Donnybrook, Dublin 4
DU022-084 (Vicinity of)
A programme of archaeological testing was carried out in greenfield areas at the RTÉ Campus, Donnybrook, Dublin 4 between the 27th and 29th of January 2010.
The proposed development consists of the future provision of a new broadcasting facility at the RTÉ Campus. The work entails the construction of a new studio block in the north-western greenfield area of the campus and also includes the site of the existing radio building, a multi-storey car park and areas of surface car parking and associated services.
There are two protected structures on the site, Montrose House and Mount Errol House (but not included in the application site). The proposed development is also on previously undeveloped land beside the zone of archaeological potential DU022-084 Viking Burial – (description below).
In 1887 a circular mound (dia. c. 30m) covering an estimated fifty human remains was discovered near Donnybrook Village on the grounds of he present German Embassy (Stokes 1895, 5 – 25). The remains lay ‘piled above each other’ except for one extended inhumation which lay north-south and accompanied by an iron sword, its handle inlaid with gold and silver. The finds included weapons and personal jewellery. This is thought to be a Viking cemetery.
While not listed in the Topographical Files, it is worth mentioning the Viking sword found by Dr. William Frazer in 1879 during excavations near Mount Errol. In 1879, Sir William Frazer presented to the Royal Irish Academy an account of discoveries made during the levelling of a mound at Donnybrook (see above). The mound was found to contain a group of weapons including a sword.
In 1978, R.A. Hall recognised the sword in the collection of the Castle Museum, Nottingham. In his paper ‘A Viking-age Grave at Donnybrook’ (1978), Hall discusses the sword and its conservation in the Department of Archaeology, University of Southampton; “The sword (Castle Museum Nottingham, Accession number T 608) was acquired by Nottingham Corporation as part of a donation of assorted objects given by W.J. Thompson in the mid-1950s, and has been on display since 1964. Two labels on a wooden block to which it was attached gave the following information: Lot 35. Found in the old city, Dublin, 1880. Dr. Frazer Collection. Bought at Glendenings Sale Abt 1936. Viking Sword. Very valuable and rare.
It is not known who wrote this label, but as the writer was uncertain about the precise date of the sword’s purchase, his attribution of it to the Old City, Dublin, rather than Donnybrook, which is three miles away immediately outside the modern city boundary, and his statement that it was discovered in 1880, the year after the investigation at Mount Erroll [sic], need not weigh heavily against the equation of Nottingham Castle Museum T 608 with Frazer’s sword from Donnybrook. The sword’s unusually elaborate decorative scheme corresponds with that illustrated in Frazer’s report, as do its dimensions, and there is little room for doubt that this is the Donnybrook Sword. It has not proved possible to trace its history between 1879 and 1936, or to discover details of its sale in 1936, as Glendining’s records were destroyed in the Second World War.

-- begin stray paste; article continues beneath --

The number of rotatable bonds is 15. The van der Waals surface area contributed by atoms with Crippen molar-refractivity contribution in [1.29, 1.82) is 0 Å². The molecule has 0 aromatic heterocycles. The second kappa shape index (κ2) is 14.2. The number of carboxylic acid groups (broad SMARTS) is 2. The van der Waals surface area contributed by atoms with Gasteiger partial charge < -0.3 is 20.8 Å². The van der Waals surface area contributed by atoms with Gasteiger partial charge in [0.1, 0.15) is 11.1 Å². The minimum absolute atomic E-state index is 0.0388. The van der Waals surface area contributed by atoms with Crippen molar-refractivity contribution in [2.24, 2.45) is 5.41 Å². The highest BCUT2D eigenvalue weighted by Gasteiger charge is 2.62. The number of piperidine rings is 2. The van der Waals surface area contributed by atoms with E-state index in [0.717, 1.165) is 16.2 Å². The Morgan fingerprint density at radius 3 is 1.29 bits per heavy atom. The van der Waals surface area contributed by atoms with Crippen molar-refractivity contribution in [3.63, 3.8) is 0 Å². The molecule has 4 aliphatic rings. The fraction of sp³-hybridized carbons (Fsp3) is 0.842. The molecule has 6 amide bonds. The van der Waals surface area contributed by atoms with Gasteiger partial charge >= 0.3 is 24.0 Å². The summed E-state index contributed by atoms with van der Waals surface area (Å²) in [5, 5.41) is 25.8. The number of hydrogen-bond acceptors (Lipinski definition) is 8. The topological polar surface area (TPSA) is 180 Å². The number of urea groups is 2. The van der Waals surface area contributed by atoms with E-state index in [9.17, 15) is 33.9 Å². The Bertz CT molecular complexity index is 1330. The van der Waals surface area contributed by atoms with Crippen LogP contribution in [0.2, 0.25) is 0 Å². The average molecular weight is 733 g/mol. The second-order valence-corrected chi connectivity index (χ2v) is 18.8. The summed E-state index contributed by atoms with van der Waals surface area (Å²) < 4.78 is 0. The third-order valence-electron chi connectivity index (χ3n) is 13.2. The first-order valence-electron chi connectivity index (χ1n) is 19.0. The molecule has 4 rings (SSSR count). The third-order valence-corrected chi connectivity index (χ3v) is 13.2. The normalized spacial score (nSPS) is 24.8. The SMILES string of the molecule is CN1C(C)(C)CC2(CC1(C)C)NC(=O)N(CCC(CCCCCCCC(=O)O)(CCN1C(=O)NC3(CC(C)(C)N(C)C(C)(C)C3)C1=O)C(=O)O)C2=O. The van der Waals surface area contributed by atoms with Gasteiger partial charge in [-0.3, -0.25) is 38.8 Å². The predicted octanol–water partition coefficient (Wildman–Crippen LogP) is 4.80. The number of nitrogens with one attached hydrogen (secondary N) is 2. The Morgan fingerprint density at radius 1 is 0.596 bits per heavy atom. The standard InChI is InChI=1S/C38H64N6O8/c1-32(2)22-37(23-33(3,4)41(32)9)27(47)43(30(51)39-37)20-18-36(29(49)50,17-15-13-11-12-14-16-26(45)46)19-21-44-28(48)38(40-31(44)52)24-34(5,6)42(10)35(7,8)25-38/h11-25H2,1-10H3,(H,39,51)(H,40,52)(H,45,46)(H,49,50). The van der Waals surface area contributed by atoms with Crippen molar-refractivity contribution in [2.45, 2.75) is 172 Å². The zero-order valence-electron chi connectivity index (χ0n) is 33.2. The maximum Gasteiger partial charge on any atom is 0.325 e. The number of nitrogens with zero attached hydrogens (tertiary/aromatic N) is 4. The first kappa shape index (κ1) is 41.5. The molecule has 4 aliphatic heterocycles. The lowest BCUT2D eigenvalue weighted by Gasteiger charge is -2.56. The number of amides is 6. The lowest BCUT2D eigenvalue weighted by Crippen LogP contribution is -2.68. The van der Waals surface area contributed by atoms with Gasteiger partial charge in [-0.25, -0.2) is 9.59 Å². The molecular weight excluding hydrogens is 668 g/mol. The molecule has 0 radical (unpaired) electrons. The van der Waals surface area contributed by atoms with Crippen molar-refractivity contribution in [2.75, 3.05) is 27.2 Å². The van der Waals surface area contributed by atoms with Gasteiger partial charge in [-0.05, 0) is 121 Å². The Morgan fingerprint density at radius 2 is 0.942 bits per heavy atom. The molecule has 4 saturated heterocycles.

The Nottingham Castle Museum sword has since been acquired on loan by the National Museum of Ireland and is on display in the Viking display at Kildare Street.
Testing consisted of a series of trenches throughout greenfield areas in the subject site. The cumulative length of the test trenches excavated over the three days was approximately 331.5m. All trenches were excavated by machine to a width of 160mm. Generally the exposed stratigraphy was uniform throughout. Test excavation throughout the site exposed a series of modern drainage features, modern service cuts, imported soils, building rubble, bedding surfaces for temporary accommodation huts/prefabs, a brick surface and pockets of decaying stone and natural subsoils.
Two further test trenches were originally proposed along the banked material between Montrose and Mount Errol in the original method statement – however, access was not possible due to the density of the trees in this area. A third proposed trench to the west was also impossible to access. The series of trenches within the south eastern part of Mount Errol were also redesigned due to space restrictions.
The entire site has been significantly disturbed in the past with numerous temporary buildings etc., having been constructed, removed and replaced. No finds, features or materials of an archaeological nature were evident.
The field boundary to the SE of Mount Errol will be directly affected by the proposed development. This boundary is featured on the 1st edition OS map as forming part of the original curtilage to the demesne and is indicated by a broken line to the west and straight line to the west suggesting a pedestrian or bridle path. Nothing of archaeological significance was noted during testing of this feature.
It was recommended that the brick surface encountered in test trench 10 be uncovered prior to construction works and the area and extent of this surface recorded.
Declan Moore, Moore Archaeological & Environmental Services Ltd. (MOORE GROUP), Corporate House, Ballybrit Business Park, Ballybrit, Galway.
Frazer, W., 1879-88. ‘Description of a great sepulchral mound…’. Proc. Royal Irish Acad., 2nd series, II, p29-55.
Joyce, P.W., 1913. Irish Names of Places. Vol. III. Dublin.
Hall, R 1978 A Viking Age grave at Donnybrook, Co. Dublin. Medieval Archaeology XXII, 6483.
Nolan, W. & Simms, A., (Eds.), 1998. Irish Towns, A Guide to Sources. Dublin.
O’Brien, E. 1992 A Re-assessment of the `Great Sepulchral Mound’ containing a Viking Burial at Donnybrook, Dublin. Medieval Archaeology Vol.XXXVI,1992. pp.170-173. (London).